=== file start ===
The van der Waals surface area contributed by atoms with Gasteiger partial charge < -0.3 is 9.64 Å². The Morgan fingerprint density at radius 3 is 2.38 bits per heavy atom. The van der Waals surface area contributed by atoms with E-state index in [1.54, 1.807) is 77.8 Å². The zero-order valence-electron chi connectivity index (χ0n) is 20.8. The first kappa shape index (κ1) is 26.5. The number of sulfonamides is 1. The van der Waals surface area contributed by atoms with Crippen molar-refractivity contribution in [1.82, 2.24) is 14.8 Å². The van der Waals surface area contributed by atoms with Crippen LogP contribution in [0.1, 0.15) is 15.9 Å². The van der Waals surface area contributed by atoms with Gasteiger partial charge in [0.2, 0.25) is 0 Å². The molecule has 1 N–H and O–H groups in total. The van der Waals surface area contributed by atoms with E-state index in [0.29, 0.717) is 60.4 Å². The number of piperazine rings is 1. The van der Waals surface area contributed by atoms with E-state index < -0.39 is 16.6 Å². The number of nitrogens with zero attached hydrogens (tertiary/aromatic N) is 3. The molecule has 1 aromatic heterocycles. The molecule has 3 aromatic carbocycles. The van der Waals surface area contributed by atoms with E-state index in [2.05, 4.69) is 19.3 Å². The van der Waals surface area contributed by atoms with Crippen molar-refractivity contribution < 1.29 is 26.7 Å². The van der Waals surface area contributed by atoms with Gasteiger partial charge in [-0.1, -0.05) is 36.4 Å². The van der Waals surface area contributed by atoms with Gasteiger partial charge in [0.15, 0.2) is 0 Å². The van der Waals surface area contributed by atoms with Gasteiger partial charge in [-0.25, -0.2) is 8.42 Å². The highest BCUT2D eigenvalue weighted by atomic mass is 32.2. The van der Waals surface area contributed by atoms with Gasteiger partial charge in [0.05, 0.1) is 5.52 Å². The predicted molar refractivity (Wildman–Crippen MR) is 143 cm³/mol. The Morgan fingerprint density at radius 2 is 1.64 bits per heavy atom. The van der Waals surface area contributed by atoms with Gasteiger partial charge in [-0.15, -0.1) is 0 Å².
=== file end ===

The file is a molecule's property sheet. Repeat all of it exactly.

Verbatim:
The van der Waals surface area contributed by atoms with Gasteiger partial charge < -0.3 is 9.64 Å². The Morgan fingerprint density at radius 3 is 2.38 bits per heavy atom. The van der Waals surface area contributed by atoms with E-state index in [1.54, 1.807) is 77.8 Å². The zero-order valence-electron chi connectivity index (χ0n) is 20.8. The first kappa shape index (κ1) is 26.5. The number of sulfonamides is 1. The van der Waals surface area contributed by atoms with Crippen molar-refractivity contribution in [1.82, 2.24) is 14.8 Å². The van der Waals surface area contributed by atoms with Crippen LogP contribution in [0.1, 0.15) is 15.9 Å². The van der Waals surface area contributed by atoms with Gasteiger partial charge in [0.2, 0.25) is 0 Å². The molecule has 1 N–H and O–H groups in total. The van der Waals surface area contributed by atoms with E-state index in [0.29, 0.717) is 60.4 Å². The number of piperazine rings is 1. The van der Waals surface area contributed by atoms with E-state index < -0.39 is 16.6 Å². The number of nitrogens with zero attached hydrogens (tertiary/aromatic N) is 3. The molecule has 1 aromatic heterocycles. The molecule has 3 aromatic carbocycles. The van der Waals surface area contributed by atoms with E-state index in [2.05, 4.69) is 19.3 Å². The van der Waals surface area contributed by atoms with Crippen molar-refractivity contribution < 1.29 is 26.7 Å². The van der Waals surface area contributed by atoms with Gasteiger partial charge in [-0.1, -0.05) is 36.4 Å². The van der Waals surface area contributed by atoms with Gasteiger partial charge in [0.15, 0.2) is 0 Å². The van der Waals surface area contributed by atoms with Gasteiger partial charge in [-0.25, -0.2) is 8.42 Å². The highest BCUT2D eigenvalue weighted by atomic mass is 32.2. The van der Waals surface area contributed by atoms with Gasteiger partial charge in [0.05, 0.1) is 5.52 Å². The predicted molar refractivity (Wildman–Crippen MR) is 143 cm³/mol. The Morgan fingerprint density at radius 2 is 1.64 bits per heavy atom. The van der Waals surface area contributed by atoms with Gasteiger partial charge in [-0.15, -0.1) is 0 Å².